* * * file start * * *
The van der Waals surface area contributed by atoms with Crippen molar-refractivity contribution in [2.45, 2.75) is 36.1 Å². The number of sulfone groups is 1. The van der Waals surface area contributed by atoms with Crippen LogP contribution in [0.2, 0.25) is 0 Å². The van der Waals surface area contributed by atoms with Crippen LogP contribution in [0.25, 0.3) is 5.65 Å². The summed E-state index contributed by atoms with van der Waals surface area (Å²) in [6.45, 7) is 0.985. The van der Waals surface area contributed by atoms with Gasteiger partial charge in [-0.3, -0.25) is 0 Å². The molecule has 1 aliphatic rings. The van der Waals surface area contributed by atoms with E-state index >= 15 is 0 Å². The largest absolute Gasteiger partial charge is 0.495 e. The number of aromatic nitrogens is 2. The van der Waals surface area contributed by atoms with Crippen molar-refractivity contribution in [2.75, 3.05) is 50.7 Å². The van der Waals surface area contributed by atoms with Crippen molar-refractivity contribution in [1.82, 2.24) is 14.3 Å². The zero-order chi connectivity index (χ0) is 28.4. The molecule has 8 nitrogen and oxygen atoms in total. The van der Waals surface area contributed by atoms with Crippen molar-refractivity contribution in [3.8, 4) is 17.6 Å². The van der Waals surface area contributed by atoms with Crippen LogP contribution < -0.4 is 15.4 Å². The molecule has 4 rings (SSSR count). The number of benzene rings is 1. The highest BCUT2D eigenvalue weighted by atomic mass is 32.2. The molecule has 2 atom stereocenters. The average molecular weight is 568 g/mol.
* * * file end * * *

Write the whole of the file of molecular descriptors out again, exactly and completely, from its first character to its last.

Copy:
The van der Waals surface area contributed by atoms with Crippen molar-refractivity contribution in [2.45, 2.75) is 36.1 Å². The number of sulfone groups is 1. The van der Waals surface area contributed by atoms with Crippen LogP contribution in [0.2, 0.25) is 0 Å². The van der Waals surface area contributed by atoms with Crippen LogP contribution in [0.25, 0.3) is 5.65 Å². The summed E-state index contributed by atoms with van der Waals surface area (Å²) in [6.45, 7) is 0.985. The van der Waals surface area contributed by atoms with Gasteiger partial charge in [-0.3, -0.25) is 0 Å². The molecule has 1 aliphatic rings. The van der Waals surface area contributed by atoms with E-state index >= 15 is 0 Å². The largest absolute Gasteiger partial charge is 0.495 e. The number of aromatic nitrogens is 2. The van der Waals surface area contributed by atoms with Crippen molar-refractivity contribution in [2.75, 3.05) is 50.7 Å². The van der Waals surface area contributed by atoms with Crippen molar-refractivity contribution in [1.82, 2.24) is 14.3 Å². The zero-order chi connectivity index (χ0) is 28.4. The molecule has 8 nitrogen and oxygen atoms in total. The van der Waals surface area contributed by atoms with Crippen molar-refractivity contribution in [3.8, 4) is 17.6 Å². The van der Waals surface area contributed by atoms with Crippen LogP contribution < -0.4 is 15.4 Å². The molecule has 4 rings (SSSR count). The number of benzene rings is 1. The highest BCUT2D eigenvalue weighted by atomic mass is 32.2. The molecule has 2 atom stereocenters. The average molecular weight is 568 g/mol.